While current results indicate that the choice of which DDI alerts to implement and how to display them is discretionary, there should be a standard for DDI alerts across institutions. In other words, the DDIs producing alerts, and the display of these alerts, should be constant across health care institutions. Much work remains to achieve this standard, especially given the complexity of the problem.26–29 Of course, effective DDI alerting is not dependent simply on content. For such alerting to be optimally effective, clinical workflows, EHR user interfaces, and data quality (particularly accuracy and currency of medication lists) must be improved.

The role of the EHR vendor

While the EHR vendor may be the typical target of complaints about unnecessary or irrelevant DDI alerts, our results suggest that the true conundrum may lie with the configuration and implementation decisions of the institution. Looking specifically at Epic systems, no 2 Epic implementations (including the 2 environments at Brigham and Women’s Hospital) produced the same distribution of alerts (Figure 2). In addition, for 10 of the 15 DDI pairs tested, there was at least 1 Epic site that did not have an alert enabled (Figure 4). These findings are consistent with previous studies21 suggesting that the presence or absence of an alert is determined largely by institutional decisions and the DDI KB in place, both of which varied across the Epic systems. Possible limitations of vendor-supplied defaults likely also play a role in the issue of DDI over- and under-alerting, but our findings suggest that health care organizations play a key role in determining which DDIs are shown. Thus, the dialogue surrounding DDI alert improvement needs to include the health care organization in addition to EHR vendors and KB developers.30

Severity tiering for DDI alerts

Different severity tiers of alerts were available in 17 of the 19 EHR systems tested. Given the potential for tiering to increase compliance with DDI alerts,26,29 this is likely beneficial for users and their needs. However, the data show very little variation in the alert display type visible to end users in individual systems (Figure 1). In other words, although multiple severity tiers of alerts were often available, for the most part only 1 such tier was actually active. Indeed, 13 of the 19 systems demonstrated only 1 alert display type across the 15 DDI pairs tested. These results are in agreement with findings indicating that many institutions intentionally limit DDI alerting to only the major or severe category in order to reduce alert fatigue.31–33 The effort to reduce alert fatigue is necessary, although this decision must be weighed against the safety risk that may result from cases when a significant DDI alert fails to fire, leading to subsequent patient harm.34 However, this effort appears to have eliminated differentiation in display types of DDI alerts. As a result, improved variation in the display of alerts for DDIs with differing levels of severity or likelihood may help to improve compliance with these alerts. This is the yet unsolved problem of how to balance all these factors in order to reduce alert fatigue, avoid false negatives, and provide smooth clinician workflow.35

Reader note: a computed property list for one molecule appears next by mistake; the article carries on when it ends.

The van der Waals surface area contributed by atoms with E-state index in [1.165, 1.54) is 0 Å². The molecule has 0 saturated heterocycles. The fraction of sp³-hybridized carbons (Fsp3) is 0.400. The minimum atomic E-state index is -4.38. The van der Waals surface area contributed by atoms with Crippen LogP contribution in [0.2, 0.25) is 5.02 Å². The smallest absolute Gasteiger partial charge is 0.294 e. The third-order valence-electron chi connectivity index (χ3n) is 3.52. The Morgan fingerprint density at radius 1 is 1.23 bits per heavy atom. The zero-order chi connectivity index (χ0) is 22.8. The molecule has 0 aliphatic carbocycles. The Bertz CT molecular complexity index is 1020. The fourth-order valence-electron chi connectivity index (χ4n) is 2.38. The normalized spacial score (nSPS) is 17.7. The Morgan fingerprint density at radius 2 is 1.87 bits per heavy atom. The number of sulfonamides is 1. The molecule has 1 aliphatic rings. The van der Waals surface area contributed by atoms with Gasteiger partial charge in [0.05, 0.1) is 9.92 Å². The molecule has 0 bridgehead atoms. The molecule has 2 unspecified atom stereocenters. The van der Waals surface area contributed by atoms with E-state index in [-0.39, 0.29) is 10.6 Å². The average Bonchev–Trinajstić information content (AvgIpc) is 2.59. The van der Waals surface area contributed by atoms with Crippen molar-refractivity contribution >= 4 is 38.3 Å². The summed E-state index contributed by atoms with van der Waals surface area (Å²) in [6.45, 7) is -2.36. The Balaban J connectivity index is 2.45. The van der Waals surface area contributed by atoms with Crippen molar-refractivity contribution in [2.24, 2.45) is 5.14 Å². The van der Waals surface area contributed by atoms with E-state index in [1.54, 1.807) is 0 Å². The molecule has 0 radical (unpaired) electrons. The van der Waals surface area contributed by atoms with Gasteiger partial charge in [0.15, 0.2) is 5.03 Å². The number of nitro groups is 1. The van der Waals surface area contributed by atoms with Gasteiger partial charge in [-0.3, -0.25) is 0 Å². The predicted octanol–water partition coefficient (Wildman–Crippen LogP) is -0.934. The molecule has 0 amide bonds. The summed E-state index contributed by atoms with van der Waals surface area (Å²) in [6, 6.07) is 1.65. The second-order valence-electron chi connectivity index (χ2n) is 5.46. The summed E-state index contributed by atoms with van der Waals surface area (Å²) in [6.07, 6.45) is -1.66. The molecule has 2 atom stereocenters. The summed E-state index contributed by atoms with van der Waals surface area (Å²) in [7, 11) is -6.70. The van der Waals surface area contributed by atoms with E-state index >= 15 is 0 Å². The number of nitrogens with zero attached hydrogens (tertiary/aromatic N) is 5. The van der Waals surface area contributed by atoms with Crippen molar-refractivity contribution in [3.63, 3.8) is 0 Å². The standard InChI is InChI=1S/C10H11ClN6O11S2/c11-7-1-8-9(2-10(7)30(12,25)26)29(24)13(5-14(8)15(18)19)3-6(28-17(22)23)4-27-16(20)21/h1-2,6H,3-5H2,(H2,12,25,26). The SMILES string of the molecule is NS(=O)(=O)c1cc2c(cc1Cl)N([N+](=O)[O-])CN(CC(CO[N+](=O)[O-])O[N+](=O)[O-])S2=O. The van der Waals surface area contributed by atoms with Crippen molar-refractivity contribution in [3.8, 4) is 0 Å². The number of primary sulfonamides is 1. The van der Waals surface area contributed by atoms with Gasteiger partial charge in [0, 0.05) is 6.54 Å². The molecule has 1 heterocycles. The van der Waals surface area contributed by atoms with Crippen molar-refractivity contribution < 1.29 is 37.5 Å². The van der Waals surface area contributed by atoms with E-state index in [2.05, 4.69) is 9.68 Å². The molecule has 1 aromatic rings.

Recommendations

Payne et al.36 previously identified a series of best practices for DDI alerts. These recommendations offer practical and actionable usability suggestions related to 7 elements of DDI alerts, which could help to reduce interinstitutional variability and improve provider compliance, thereby improving patient safety around DDIs, and we endorse these recommendations.

Based on the results of the present investigation, we have identified 2 additional recommendations for improved DDI alert implementation across institutions. First and foremost, given the significant variability in alert content and implementation approaches observed, institutions should carefully review their DDI alerting approaches. In particular, institutions should assess their DDI KBs for clinical significance. We observed wide heterogeneity in the implementation of even these high-priority DDI alerts. It is important that institutions review their DDI alerts to ensure that the proper interactions generate alerts. Institutions should also review their approach to tiering, how they decide which alerts are displayed interruptively, passively, or only on request, and when and how override reasons are required.